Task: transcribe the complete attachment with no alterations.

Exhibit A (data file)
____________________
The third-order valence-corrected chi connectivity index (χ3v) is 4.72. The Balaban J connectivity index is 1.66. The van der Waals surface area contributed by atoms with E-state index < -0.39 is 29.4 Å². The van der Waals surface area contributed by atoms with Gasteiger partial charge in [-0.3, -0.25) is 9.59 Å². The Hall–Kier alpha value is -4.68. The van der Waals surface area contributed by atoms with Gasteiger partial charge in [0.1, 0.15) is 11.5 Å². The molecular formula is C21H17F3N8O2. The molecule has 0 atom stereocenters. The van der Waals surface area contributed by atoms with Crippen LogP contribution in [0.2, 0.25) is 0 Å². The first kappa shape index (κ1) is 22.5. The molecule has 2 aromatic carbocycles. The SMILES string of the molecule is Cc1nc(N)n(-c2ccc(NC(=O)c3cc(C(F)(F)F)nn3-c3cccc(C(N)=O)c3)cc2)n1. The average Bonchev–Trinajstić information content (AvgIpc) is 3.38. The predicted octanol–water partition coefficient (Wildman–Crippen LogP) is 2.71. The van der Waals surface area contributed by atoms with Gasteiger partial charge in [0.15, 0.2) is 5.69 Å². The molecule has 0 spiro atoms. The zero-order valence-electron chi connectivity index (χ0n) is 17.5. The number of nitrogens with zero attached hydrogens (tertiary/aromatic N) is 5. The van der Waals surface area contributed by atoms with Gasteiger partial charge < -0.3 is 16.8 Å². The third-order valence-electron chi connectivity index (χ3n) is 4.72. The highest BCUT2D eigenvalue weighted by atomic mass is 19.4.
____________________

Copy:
The third-order valence-corrected chi connectivity index (χ3v) is 4.72. The Balaban J connectivity index is 1.66. The van der Waals surface area contributed by atoms with E-state index < -0.39 is 29.4 Å². The van der Waals surface area contributed by atoms with Gasteiger partial charge in [-0.3, -0.25) is 9.59 Å². The Hall–Kier alpha value is -4.68. The van der Waals surface area contributed by atoms with Gasteiger partial charge in [0.1, 0.15) is 11.5 Å². The molecular formula is C21H17F3N8O2. The molecule has 0 atom stereocenters. The van der Waals surface area contributed by atoms with Crippen LogP contribution in [0.2, 0.25) is 0 Å². The first kappa shape index (κ1) is 22.5. The molecule has 2 aromatic carbocycles. The SMILES string of the molecule is Cc1nc(N)n(-c2ccc(NC(=O)c3cc(C(F)(F)F)nn3-c3cccc(C(N)=O)c3)cc2)n1. The average Bonchev–Trinajstić information content (AvgIpc) is 3.38. The predicted octanol–water partition coefficient (Wildman–Crippen LogP) is 2.71. The van der Waals surface area contributed by atoms with Gasteiger partial charge in [0.15, 0.2) is 5.69 Å². The molecule has 0 spiro atoms. The zero-order valence-electron chi connectivity index (χ0n) is 17.5. The number of nitrogens with zero attached hydrogens (tertiary/aromatic N) is 5. The van der Waals surface area contributed by atoms with Gasteiger partial charge < -0.3 is 16.8 Å². The third-order valence-electron chi connectivity index (χ3n) is 4.72. The highest BCUT2D eigenvalue weighted by atomic mass is 19.4.